Bean embraces the written word on a thoughtful, creative Disenchantment

TV Reviews Considering there are only three episodes left in the season, “In Her Own Write” predictably returns to the Dagmar well. The specter of her mother haunts Bean’s dreams and plagues Zøg’s mind to the point where he’s removing all the tulips from the kingdom. A normally negligent parent can permanently destabilize a family, but an evil mother who turned an entire kingdom to stone, tried to kill her husband and sacrifice her daughter to fulfill a still-vague prophecy, and mask her intentions with love can…well, destroy a family entirely. Bean and Zøg may not be the cuddliest father-daughter duo around, but they’re doing pretty well given the circumstances. Still, Bean’s nightmares aren’t going away and it’s clear she needs to actually address her latent mother issues instead of suppressing them at the bar. So Bean switches from booze to coffee and tries a hand at writing after a serendipitous visit to The Jittery, Dreamland’s local coffee shop. At first, it goes about as well as you’d expect: aborted first drafts, crumpled-up paper, Luci constantly bugging her. It’s only after Bean abandons prose for playwriting when she finally cracks open her talent. Her work impresses the groundlings in the kingdom (Stan the executioner calls it “a heartbreaking work of average-to-moderate genius”), but she can’t get her foot in the door at the Dreamland Playhouse because she’s a woman. However, when Merkimer the pig knocks on the door and presents the play as his own, they let him waltz right through the door, even though he’s covered in his own manure.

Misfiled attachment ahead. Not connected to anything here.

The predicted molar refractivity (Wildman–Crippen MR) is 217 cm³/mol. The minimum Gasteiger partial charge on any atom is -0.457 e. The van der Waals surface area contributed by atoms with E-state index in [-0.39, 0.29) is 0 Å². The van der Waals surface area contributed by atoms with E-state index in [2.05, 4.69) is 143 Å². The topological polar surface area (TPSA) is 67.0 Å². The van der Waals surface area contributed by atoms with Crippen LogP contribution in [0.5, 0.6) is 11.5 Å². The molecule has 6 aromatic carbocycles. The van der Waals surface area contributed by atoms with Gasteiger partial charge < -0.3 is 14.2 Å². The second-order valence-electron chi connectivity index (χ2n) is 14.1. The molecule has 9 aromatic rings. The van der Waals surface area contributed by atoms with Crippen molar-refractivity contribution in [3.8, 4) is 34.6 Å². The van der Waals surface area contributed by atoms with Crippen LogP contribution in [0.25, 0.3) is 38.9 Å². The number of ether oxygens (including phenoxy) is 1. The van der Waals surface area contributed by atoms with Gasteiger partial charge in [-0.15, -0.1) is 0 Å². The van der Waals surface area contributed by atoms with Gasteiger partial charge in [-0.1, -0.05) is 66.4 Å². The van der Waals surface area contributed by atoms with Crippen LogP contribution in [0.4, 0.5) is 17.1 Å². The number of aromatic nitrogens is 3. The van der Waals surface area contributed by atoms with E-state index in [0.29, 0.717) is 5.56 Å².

As soon as Odval gets wind of the play, he tells Zøg that the peasants plan to mock the kingdom to distract from their worthless lives. (“That’s what religion is for!” the Arch Druidess exclaims.) He convinces Zøg to attend and determine whether or not the Dreamland Playhouse players are guilty of treason. As soon as Merkimer trots on stage in royal garb, the audience bursts out laughing at the porcine implication, but Zøg, a King who prefers the simple pleasures of the circus to the theater, doesn’t quite pick up on the joke. It’s only near the end of the play that he finally gets it and demands everyone’s heads.

After he storms out of the playhouse, he notices that Bean has a captivated audience next door at The Jittery’s amateur night. She talks about how she regrets rejecting Oona and that the best mothering she ever received was from “a fat guy with a red mustache.” Disenchantment ’s heart lies with the father-daughter relationship at its core, and though the series often strays from that path, it jolts to life when it returns. Zøg’s tempestuous disposition belies his soft heart and seeing Bean determined to fight her nightmares instead of letting them control her soothes his rage. Bean never needed her play to express her. She just needed to put her feelings into words. For people like her and Zøg, direct speech gets the job done a lot […]

Full article on original web pageā€¦